Researchers from Georgia Tech have developed a new low-temperature method to dope graphene films using self-assembled monolayers (SAM) that modify the interface of graphene and its support substrate. Using this method the researchers developed graphene p-n junctions.

The researchers used CVD to grow graphene on copper film and then transferred it to silicon dioxide substrates that were functionalized with the self-assembled monolayers. Thus they have shown that you can make fairly well doped p-type and n-type graphene controllably by patterning the underlying monolayer instead of modifying the graphene directly. All previous methods (such as substitution of carbon atoms for nitrogen atoms, compounds addition or graphene ribbons edge modification) or had disrupted the graphene lattice which reduced the electron mobility and the devices were not stable.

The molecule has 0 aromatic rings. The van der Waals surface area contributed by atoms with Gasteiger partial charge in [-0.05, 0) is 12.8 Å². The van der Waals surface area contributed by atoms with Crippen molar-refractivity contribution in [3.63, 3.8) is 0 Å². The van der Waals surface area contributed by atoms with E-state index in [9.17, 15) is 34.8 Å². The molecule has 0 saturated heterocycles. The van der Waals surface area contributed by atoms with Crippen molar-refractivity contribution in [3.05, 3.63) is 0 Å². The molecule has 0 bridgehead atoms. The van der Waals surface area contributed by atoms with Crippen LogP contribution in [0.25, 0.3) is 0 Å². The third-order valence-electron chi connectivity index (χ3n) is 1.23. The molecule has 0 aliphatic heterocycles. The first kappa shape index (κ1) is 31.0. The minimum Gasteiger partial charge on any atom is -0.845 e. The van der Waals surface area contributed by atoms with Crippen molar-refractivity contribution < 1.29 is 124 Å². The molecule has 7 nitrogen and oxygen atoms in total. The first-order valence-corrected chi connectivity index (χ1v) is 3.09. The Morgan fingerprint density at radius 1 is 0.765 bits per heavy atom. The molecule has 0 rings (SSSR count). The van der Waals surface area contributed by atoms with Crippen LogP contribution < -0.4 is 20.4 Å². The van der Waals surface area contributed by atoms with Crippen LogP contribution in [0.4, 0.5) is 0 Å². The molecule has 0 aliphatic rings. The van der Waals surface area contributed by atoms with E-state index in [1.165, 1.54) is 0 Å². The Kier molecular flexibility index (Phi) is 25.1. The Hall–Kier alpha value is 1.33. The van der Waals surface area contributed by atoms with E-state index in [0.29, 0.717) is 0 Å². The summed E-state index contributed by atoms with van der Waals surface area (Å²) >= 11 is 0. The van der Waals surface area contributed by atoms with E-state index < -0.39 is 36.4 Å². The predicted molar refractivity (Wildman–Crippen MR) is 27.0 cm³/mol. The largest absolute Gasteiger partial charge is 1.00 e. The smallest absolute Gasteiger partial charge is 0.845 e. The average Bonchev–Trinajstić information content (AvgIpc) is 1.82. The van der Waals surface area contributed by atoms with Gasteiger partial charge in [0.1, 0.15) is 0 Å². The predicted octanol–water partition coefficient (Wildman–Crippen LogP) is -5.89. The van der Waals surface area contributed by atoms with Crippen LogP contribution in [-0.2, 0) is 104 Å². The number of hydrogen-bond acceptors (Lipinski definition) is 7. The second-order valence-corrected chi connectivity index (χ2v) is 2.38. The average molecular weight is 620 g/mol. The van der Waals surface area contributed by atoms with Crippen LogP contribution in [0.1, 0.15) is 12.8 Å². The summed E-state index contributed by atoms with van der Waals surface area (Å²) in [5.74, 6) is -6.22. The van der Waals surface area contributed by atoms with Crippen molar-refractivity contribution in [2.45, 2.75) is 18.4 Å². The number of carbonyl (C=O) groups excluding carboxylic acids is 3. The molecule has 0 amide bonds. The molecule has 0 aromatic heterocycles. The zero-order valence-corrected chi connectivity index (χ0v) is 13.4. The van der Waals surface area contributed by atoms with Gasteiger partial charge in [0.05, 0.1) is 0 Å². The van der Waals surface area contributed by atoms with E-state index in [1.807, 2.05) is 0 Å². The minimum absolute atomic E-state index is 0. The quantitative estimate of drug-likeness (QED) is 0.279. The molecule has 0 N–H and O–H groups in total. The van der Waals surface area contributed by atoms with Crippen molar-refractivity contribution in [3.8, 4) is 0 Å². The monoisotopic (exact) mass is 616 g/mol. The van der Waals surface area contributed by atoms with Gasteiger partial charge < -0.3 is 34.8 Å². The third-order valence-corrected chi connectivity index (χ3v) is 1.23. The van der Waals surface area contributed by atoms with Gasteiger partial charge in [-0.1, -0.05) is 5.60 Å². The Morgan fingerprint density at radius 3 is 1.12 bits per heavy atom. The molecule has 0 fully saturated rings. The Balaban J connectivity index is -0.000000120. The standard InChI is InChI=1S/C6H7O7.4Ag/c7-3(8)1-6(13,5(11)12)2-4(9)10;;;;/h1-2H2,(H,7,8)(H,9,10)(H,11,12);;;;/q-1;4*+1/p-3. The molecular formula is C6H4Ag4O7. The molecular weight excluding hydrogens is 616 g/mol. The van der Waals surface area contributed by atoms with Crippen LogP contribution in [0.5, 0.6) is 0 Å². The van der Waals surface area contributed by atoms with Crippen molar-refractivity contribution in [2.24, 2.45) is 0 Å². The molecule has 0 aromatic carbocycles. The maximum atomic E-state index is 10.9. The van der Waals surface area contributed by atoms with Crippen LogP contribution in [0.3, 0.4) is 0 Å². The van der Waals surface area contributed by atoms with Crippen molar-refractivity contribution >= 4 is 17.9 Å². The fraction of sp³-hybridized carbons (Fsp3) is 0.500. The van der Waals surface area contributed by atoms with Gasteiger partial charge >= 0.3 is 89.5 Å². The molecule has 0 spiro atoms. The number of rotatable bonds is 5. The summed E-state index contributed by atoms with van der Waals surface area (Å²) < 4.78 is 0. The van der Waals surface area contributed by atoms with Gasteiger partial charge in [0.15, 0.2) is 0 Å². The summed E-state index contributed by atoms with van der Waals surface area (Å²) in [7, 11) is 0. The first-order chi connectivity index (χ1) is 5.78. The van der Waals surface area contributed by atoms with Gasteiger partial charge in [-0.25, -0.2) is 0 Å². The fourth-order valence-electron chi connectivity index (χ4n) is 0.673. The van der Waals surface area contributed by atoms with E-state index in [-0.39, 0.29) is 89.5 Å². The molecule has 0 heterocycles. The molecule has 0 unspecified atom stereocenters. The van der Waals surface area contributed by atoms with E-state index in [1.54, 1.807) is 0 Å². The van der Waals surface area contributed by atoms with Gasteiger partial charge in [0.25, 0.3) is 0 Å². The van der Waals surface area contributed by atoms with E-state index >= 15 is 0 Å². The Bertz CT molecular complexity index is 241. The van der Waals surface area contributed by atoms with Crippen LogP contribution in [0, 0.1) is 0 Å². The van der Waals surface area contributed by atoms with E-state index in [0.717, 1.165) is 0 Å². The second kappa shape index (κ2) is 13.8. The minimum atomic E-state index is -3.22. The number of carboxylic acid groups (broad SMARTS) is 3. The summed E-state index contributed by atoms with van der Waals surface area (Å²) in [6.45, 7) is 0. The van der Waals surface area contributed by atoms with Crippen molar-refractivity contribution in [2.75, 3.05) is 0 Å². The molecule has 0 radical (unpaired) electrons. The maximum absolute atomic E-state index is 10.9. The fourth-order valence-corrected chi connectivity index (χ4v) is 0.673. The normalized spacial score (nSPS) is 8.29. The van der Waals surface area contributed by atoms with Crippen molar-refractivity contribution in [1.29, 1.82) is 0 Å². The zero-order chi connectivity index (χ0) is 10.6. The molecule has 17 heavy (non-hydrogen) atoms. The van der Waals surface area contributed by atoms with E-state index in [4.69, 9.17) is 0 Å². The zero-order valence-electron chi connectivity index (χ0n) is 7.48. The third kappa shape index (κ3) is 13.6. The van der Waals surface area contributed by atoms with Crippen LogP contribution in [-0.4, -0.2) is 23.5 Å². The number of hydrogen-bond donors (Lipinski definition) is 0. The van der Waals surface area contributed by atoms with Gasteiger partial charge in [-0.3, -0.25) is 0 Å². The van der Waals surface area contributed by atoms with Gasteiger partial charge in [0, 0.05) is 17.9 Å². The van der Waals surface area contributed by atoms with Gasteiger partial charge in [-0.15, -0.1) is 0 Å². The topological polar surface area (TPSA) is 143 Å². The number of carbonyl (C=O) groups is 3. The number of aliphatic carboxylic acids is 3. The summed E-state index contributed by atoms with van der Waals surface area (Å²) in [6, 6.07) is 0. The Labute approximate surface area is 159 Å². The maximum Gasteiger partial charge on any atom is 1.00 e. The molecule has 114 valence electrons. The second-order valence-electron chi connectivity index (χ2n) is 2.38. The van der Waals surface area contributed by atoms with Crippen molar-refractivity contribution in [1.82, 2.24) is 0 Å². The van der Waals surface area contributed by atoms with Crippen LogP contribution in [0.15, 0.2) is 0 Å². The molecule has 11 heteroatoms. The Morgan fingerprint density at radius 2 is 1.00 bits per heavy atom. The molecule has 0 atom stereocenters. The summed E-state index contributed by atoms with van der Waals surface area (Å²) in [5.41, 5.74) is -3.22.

The researchers are also developing new precursor materials that will enable graphene production using CVD at low temperatures - so it can be fabricated directly on other devices (instead of moving it from the original substrate to the target one). Such a low-cost, low-temp method will enable producing larger graphene sheets and will be useful in displays (LCD or OLEDs), solar panels and other applications.

Source: ScienceDaily

 



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